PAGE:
Sixteen-year-old Jude Abavas was ready! Ready to kick butt! His body tingled with anticipation. How he wanted to be victorious! And if, in the process, he beat John, his twin— Well, that would just be icing on his cake.
“Jude,” Tom McCruger called. “Did ya hear the news?”
“What news?” Jude asked, harnessing one of Mr. Wangler’s horses. “You’re late!”
“Sorry. But listen!” Some fancy dude’s in Ketchum, wantin’ to build a swell hotel. Wouldn’t that be great?”
“Well, yeah, guess so, but now you’d better get your rig set up if you want to be my partner. John is hooked up with Clyde Warhas and they’ll be tough. Damn, it’s colder than a cow’s tit!”
House of Destiny was written by the great actress Janet Leigh (yes, that Janet Leigh), and let me just tell you, I love this book. It is gloriously, jaw-droppingly dreadful. And in its dreadfulness, it is simply impossible to read passively—you stop every few moments to wonder just what the hell Janet Leigh must have thought she was doing—and for this reason, offers a multitude of lessons. Such as?
At the very least, it’s impossible to miss Leigh’s egregious use of the exclamation point, questionable fidelity to historical period, and utter ineptitude with dialogue. As a side note, may I suggest to creative writing teachers, particularly at the intro level, the value of sharing a passage of this (lack of) quality with your students?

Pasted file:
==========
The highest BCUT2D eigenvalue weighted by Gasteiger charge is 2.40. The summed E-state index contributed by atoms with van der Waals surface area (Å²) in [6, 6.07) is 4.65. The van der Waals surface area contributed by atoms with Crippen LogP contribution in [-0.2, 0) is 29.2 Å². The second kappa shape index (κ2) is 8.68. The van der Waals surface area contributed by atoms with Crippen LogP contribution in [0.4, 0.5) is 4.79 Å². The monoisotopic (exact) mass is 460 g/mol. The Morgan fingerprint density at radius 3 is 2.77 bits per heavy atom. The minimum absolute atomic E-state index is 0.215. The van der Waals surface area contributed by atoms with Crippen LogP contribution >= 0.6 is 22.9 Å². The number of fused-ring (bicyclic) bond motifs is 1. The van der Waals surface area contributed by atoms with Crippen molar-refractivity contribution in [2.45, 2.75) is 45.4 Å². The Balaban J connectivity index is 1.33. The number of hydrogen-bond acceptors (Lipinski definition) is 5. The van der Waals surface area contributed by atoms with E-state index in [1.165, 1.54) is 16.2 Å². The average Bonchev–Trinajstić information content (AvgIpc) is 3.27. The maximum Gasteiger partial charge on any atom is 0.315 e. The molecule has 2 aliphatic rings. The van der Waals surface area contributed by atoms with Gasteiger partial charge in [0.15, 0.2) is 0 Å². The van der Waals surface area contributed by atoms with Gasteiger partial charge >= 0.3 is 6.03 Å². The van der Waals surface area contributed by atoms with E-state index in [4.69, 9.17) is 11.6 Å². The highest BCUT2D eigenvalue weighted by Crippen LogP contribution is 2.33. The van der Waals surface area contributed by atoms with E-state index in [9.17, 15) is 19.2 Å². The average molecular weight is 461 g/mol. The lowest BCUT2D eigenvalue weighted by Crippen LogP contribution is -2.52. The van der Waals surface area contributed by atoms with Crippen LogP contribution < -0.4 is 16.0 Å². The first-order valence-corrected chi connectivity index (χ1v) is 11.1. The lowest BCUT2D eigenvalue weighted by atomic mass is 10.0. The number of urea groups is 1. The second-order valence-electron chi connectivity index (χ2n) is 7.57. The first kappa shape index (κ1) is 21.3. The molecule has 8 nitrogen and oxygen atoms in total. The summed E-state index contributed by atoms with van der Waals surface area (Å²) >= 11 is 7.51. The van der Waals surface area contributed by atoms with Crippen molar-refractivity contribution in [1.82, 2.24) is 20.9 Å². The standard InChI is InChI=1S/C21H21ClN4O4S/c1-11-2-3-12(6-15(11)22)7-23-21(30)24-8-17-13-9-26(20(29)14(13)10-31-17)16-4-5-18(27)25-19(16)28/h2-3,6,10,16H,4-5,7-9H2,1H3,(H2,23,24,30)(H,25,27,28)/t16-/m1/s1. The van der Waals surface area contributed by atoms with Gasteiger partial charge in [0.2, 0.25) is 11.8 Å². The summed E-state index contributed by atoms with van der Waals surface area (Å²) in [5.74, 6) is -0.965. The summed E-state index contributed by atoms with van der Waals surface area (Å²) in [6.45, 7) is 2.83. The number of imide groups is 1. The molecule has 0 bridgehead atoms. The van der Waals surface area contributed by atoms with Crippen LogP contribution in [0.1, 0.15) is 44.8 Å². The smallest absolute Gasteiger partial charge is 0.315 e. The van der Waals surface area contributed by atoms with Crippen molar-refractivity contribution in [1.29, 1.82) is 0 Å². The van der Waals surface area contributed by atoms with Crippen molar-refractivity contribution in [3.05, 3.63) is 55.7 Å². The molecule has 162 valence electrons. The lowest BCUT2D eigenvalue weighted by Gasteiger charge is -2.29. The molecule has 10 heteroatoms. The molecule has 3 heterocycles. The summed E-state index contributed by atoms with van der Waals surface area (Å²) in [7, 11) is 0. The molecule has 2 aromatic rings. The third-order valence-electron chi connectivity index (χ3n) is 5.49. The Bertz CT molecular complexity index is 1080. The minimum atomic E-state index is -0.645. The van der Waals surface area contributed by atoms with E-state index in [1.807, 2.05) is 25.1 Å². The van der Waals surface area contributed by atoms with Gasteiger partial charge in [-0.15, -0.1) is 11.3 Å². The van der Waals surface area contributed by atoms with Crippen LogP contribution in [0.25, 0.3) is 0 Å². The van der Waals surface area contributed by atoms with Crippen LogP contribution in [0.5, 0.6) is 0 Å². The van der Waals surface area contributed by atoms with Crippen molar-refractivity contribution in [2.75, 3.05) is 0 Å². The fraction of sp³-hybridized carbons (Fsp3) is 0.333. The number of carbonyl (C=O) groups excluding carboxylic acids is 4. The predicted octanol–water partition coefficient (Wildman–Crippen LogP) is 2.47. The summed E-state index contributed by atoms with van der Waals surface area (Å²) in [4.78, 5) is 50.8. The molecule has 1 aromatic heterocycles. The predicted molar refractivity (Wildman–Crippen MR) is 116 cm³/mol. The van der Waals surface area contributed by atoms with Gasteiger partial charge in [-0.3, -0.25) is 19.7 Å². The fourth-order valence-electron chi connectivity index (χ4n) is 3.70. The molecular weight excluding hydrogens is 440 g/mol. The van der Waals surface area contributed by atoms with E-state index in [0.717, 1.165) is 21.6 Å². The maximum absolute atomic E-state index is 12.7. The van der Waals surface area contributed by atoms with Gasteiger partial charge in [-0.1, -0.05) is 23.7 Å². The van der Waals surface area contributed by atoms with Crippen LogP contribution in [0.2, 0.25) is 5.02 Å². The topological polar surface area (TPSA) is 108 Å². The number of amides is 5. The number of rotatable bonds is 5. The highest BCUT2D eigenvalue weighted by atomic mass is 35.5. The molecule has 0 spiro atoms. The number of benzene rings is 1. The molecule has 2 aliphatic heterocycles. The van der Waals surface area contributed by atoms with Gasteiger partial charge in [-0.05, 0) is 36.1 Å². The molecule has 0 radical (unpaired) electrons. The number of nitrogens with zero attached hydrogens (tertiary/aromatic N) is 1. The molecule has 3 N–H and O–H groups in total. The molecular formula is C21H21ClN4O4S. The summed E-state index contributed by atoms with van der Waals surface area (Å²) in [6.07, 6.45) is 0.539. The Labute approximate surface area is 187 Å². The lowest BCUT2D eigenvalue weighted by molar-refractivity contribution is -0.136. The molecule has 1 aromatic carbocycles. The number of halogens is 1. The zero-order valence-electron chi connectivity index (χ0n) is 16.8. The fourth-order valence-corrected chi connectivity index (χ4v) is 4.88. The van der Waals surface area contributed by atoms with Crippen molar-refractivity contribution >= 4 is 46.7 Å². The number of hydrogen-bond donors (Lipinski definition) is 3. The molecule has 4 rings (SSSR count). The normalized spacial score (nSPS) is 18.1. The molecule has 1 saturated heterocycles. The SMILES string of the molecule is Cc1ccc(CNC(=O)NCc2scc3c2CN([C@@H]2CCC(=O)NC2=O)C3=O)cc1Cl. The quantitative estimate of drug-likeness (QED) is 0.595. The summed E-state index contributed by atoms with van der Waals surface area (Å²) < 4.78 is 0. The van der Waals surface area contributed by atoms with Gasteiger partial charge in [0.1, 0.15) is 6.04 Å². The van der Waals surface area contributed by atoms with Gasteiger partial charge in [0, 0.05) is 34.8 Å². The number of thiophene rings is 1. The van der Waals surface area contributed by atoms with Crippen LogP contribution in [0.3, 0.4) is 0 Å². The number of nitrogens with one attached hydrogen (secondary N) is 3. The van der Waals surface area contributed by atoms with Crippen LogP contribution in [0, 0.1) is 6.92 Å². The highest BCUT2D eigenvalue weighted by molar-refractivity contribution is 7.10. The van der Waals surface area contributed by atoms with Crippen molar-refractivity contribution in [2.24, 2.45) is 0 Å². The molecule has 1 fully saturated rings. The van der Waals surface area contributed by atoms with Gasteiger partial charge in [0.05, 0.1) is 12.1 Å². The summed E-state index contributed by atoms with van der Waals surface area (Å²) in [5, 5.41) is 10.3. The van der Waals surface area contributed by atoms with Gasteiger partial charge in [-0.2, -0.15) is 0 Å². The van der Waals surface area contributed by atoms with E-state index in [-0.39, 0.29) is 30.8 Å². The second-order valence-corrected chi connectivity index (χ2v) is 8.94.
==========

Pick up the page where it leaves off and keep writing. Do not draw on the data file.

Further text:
I’m not sure if there are connoisseurs of bad novels like there are connoisseurs of bad movies, but if there are, House of Destiny would have to rank on the best worst novels list. This is the Trolls 2 of novels. That being said, the drawback to writing this bad is that it’s almost too easy to dissect. While you are engaged in active reading, you’re also not working particularly hard to find its faults, and for the experienced writer, the lessons might be a bit too basic to remain useful. So let’s look at something a bit more subtle for our final example: